Steven Whiteley’s march to the 2023 Mid-West Drag Racing Series championship continued at Worldwide Technology Raceway with a dream weekend in which teammate Brandon Snider (whose points count just the same as if Whiteley was driving) made the final of the rescheduled Night of Fire & Thunder Friday night and Whiteley followed with a huge Heads-Up Hootenanny win on Saturday.

“It’s been a great season,” Whiteley said. “We started coming on strong the last two races of ’22 – we probably would’ve won Tulsa if we hadn’t kept shredding all those blower belts – and it’s just carried right over to this year.” Following Whiteley’s runner-up in the season-opening Chicago-Style Second Chance Shootout at the Drag Illustrated World Series of Pro Mod, it’s been just one final after another: Snider won Tulsa, Whiteley was runner-up in Noble, Snider finished second here, and now Whiteley has his biggest win since his career breakthrough at the 2017 NHRA Gatornationals.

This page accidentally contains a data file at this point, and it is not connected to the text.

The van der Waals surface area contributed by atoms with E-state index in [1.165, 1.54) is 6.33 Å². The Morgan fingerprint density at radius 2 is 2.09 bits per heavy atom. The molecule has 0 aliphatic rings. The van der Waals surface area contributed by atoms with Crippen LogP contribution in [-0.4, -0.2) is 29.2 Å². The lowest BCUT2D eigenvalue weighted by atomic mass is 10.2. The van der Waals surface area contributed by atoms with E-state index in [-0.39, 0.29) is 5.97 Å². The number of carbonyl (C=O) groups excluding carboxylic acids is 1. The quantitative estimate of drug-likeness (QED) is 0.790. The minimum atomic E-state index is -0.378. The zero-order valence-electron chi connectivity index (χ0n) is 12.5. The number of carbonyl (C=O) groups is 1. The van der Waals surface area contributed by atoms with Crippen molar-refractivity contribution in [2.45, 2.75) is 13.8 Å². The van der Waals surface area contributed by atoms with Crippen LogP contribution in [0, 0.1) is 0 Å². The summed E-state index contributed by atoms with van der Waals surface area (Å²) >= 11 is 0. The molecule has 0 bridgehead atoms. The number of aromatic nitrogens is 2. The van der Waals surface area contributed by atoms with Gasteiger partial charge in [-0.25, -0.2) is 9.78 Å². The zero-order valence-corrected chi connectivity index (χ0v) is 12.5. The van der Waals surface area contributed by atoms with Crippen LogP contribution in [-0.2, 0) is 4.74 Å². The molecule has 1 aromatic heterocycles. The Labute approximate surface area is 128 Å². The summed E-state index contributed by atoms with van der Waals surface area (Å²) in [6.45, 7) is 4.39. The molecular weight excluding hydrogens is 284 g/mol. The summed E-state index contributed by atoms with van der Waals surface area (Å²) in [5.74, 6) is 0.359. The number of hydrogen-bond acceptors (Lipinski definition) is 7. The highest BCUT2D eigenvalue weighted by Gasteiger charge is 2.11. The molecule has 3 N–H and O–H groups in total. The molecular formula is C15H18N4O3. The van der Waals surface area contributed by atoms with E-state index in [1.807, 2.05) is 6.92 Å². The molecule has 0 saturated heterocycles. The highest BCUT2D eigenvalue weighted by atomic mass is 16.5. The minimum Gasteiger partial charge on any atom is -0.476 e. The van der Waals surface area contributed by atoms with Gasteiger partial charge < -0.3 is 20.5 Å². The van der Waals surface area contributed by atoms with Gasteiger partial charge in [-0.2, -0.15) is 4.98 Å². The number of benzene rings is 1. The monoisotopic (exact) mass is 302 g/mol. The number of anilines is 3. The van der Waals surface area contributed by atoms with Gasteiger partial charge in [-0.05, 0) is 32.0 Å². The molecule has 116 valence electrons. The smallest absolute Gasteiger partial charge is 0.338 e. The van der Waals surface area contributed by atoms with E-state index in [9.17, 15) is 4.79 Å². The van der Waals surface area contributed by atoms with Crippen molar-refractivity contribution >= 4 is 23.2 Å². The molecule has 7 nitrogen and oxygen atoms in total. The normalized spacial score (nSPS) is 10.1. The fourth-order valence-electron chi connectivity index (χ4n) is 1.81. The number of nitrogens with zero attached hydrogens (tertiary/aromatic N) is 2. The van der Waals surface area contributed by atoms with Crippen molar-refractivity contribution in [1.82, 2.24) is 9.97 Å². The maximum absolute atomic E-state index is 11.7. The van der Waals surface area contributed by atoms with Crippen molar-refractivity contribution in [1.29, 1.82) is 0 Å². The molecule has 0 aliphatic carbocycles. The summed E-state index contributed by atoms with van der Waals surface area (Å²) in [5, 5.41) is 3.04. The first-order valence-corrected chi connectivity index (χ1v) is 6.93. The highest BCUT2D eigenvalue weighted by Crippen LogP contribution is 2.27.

Driving father Jim’s immaculate J&A Service ’69 Camaro, Whiteley qualified No. 2 and sailed through the first two round of eliminations, dispatching overmatched Robbie Vander Woude’s ’00 Camaro, 3.69/206 to 4.00/194 and Blake Housley’s classic ’41 Willys, 3.66/206 to 3.82/192. The stakes went way up in the semifinals against championship rival Keith Haney, and Snider, Whiteley’s invaluable crew chief, was ready for what both knew was the biggest round of the season.

Snider, who dumped Haney Friday night in a crucial semifinal decision, delivered Whiteley’s best run of eliminations to that point, and Whiteley did his part behind the wheel, nailing Haney at the line and leading him wire to wire for a 3.63/207 to 3.65/206 win that propelled the team into its fifth final of 2023. “That was huge for our team,” Whiteley said. “Haney and I have had a rivalry going on all year, the announcers were playing it up, the crowd was into it, and we got it done. Again. Brandon beat him Friday and I got him Saturday.”

In the final, Whiteley sealed the deal with a 3.62/208 win over the world-famous turbocharged ’69 Camaro of No. 1 qualifier Mark Micke, who was coming off a win the previous evening. Micke blew the engine in a huge cloud of smoke and never came around Whiteley, as he had the night before opposite Snider. “There was just smoke everywhere,” Whiteley said. “I could see it from inside the car. We’re leading the championship right now and really focused on the last three races. We’ve just got to keep the momentum going and stay ahead of Haney.”